How to Make Money While Traveling the World

by Myscha Theriault

Many new college graduates dream of seeing the world before settling down in a desk job. Not only is traveling a lot of fun, but it also offers many concrete benefits — you can learn a new language, pick up new skills, and gain unique experiences that will make you more employable and provide a lifetime of memories and awesome stories. Of course, as a new graduate with new financial responsibilities, world travel might seem prohibitively expensive. But with savvy planning, you can actually save on or even make money from your travels. I’ve been making a living while traveling around the world for years, and here are some of my best tips. (See also: Save $10,000 a Year by Living at Home)

Where to Find International Job Opportunities

Options for working abroad vary wildly. Positions exist for nearly any type of profession, although some jobs offer more travel opportunities than others. One such work path is education. Teachers are needed in practically every foreign country, not only for traditional classrooms within international schools, but also for business and technical English classes. For listings of legitimate international teaching opportunities, consider subscribing to The International Educator. It’s a respected publication that has been around for decades, and it provides up-to-date job openings as well as information on scheduled job fairs. Other reliable international career options include medical positions and jobs relating to travel and tourism. By picking a location you want to explore and securing employment there, you have effectively given yourself an extended travel opportunity. Bonus? Airline tickets are typically included with employment contracts.

Finding Subsidized Living Expenses

Overseas employment often comes with highly-subsidized living expenses. For instance, it isn’t unheard of to receive complimentary furnished housing, utilities, gym memberships, and transportation allowances. Families can also negotiate for comped or reduced-rate tuition for their children at prestigious private schools. For young couples who wish to start a family right away, this is a huge perk that would be difficult to find fresh out of college. Other covered expenses that are fairly typical with international employment include shipping expenses for personal belongings and annual round-trip airfare for you and your family. Since these are expenses that usually cost an enormous portion of your salary in the United States or Canada, earning a Western salary in a low-cost-of-living country with these expenses included in your job package is a huge savings opportunity.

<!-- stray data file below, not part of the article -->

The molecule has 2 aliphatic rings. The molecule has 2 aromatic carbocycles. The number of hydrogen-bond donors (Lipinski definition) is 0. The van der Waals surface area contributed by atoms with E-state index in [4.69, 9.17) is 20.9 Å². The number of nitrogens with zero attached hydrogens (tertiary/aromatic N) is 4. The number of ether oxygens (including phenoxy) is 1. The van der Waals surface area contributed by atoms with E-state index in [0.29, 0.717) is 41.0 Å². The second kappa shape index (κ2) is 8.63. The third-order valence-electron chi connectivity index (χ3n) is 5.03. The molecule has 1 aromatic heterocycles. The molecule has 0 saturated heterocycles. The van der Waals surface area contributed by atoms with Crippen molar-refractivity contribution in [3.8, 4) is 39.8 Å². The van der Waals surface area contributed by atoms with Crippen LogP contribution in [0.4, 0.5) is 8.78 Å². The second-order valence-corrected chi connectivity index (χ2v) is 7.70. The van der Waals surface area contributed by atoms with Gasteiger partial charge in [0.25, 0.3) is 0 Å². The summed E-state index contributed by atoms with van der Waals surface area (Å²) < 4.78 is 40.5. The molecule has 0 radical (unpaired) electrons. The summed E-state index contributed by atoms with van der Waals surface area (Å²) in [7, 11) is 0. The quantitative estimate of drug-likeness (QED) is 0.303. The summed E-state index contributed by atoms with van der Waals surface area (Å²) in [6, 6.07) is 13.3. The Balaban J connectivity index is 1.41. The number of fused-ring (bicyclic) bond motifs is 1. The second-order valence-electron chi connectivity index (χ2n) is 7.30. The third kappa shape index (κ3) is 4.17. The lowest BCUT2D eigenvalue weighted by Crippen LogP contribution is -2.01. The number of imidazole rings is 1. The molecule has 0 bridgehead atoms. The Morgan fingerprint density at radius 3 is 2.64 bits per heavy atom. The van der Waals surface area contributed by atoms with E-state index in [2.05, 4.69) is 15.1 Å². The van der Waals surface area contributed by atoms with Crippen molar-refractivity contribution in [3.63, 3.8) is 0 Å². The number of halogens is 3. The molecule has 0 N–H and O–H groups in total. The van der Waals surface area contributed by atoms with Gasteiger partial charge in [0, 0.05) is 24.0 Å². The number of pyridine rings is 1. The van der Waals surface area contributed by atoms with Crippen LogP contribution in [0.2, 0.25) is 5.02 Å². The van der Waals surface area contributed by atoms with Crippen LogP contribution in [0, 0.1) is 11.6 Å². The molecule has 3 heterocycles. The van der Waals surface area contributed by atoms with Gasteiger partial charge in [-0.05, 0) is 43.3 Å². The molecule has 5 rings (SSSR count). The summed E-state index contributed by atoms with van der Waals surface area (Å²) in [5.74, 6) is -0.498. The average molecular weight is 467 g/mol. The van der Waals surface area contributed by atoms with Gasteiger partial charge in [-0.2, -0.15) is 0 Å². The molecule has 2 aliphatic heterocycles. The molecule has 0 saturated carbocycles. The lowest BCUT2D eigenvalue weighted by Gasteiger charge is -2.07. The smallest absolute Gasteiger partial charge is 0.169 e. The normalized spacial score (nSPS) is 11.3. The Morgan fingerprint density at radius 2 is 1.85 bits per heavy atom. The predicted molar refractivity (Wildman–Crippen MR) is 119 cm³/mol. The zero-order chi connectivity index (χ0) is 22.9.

Design Your Own Job: Location-Independent Earning

If you find day-to-day work schedules a drag, then you may wish to forego a regular job in favor of a location-independent earning situation. This can be particularly attractive if the types of gigs you are qualified for allow you to complete larger projects at your discretion, such as if you’re a writer, a graphic designer, or a software engineer. Having the flexibility to completely enjoy a destination by day and work at night, for example, can be very appealing. Also, being able to schedule your work hours so that you have one week on and two weeks off can mean being able to visit areas that are more off the grid. Some of the most phenomenal cultural experiences are in these types of places, and they also tend to be extremely affordable, allowing you to hang out at a hostel with free Wi-Fi for a week and then return to your hut with a waterfall view for the rest of the month. When you are able to control your expenses in this way instead of paying full tourist rates to have access to the facilities you need, saving becomes much easier. Options for this type of earning include freelance writing, graphic design, web development, online coursework, business consulting, and more. There are several ways to find this type of work. Most popular job-listing websites feature freelance opportunities, or check out FlexJobs, which features positions that are flexible on both time and location.

Tax Savings

Depending on where and how you are earning your living while abroad, you may be entitled to a significant tax savings via the Foreign Earned Income Exclusion. According to the IRS:

If you are a U.S. citizen or a resident alien of the United States and you live abroad, you are taxed on your worldwide income. However, you may qualify to exclude from income up to an amount of your foreign earnings that is now adjusted for inflation ($95,100 for 2012).

For more information about this tax benefit, check out this official publication by the IRS and consult with a qualified accountant.

Passive Income Streams